Criticism of the Swoon Hypothesis

Jesus' State of Health

The Swoon Hypothesis has been criticized by many, including medical experts who, based on the account given in the New Testament, conclude that Jesus was definitively dead when removed from the cross. Many others consider it unlikely that Jesus would be capable of inspiring faith in those who saw him after barely surviving a crucifixion, including the 19th century rationalist theologian David Strauss, who wrote:

"It is impossible that a being who had stolen half dead out of the sepulchre, who crept about weak and ill and wanting medical treatment... could have given the disciples the impression that he was a conqueror over death and the grave, the Prince of life: an impression that lay at the bottom of their future ministry." <ref>David Strauss, The Life of Jesus for the People, vol. 1, 2nd edition (London: Williams and Norgate, 1879), p. 412.</ref>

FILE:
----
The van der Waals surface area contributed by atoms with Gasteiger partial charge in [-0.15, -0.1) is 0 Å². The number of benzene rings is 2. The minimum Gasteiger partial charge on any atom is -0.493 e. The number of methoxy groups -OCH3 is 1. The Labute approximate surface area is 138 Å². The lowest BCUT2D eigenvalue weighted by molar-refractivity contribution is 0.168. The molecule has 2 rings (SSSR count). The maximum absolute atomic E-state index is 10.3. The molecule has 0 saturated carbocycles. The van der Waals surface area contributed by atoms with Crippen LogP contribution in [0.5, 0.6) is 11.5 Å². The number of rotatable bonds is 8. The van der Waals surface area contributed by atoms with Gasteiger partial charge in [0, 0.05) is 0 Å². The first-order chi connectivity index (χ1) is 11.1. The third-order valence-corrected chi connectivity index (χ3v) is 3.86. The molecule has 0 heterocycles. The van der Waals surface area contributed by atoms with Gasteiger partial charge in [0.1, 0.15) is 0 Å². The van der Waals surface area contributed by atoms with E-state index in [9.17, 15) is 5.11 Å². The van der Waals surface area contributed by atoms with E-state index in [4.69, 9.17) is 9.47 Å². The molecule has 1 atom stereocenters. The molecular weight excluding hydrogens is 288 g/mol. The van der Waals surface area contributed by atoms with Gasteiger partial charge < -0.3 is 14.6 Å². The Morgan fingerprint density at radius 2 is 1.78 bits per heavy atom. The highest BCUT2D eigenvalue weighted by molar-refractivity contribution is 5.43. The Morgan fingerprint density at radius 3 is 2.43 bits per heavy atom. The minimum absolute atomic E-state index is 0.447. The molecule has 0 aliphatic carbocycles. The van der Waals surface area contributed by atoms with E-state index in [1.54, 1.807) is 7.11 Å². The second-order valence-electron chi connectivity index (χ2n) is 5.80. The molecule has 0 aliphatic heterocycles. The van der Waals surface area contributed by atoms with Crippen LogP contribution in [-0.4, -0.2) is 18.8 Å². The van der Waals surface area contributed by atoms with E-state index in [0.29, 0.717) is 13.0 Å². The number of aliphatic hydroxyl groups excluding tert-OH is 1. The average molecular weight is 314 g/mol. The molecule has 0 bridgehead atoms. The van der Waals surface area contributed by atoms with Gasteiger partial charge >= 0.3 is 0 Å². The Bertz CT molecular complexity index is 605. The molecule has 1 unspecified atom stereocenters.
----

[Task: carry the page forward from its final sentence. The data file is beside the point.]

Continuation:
Medical Arguments

Using the work of the 19th century University of Dublin physiologist and ordained priest Samuel Haughton, Bible commentator Frederick Charles Cook and Christian evangelist author Josh McDowell argue that the death of Jesus in the Gospels could not have been fabricated, as the text displays medical knowledge not available at the time.Template:Dubious Haughton wrote that the description in the Gospel of John of the flowing of "blood and water" after the soldier pierced Jesus' side with a spear was extremely prescient:

"... With the foregoing cases most anatomists who have devoted their attention to this subject are familiar; but the two following cases, although readily explicable on physiological principles, are not recorded in the books (except by St. John). Nor have I been fortunate enough to meet with them." <ref>Jesus, a Fraud, a Lunatic or the Messiah? Resurrection: Hoax or History? Pre-Resurrection, part 1 @ answers2prayer.org</ref><ref>Christianity HOAX or HISTORY, Chapter 1, Back from the Grave @ greatcom.org (for more details see: Josh McDowell, New Evidence that Demands a Verdict, pages 223-225).</ref>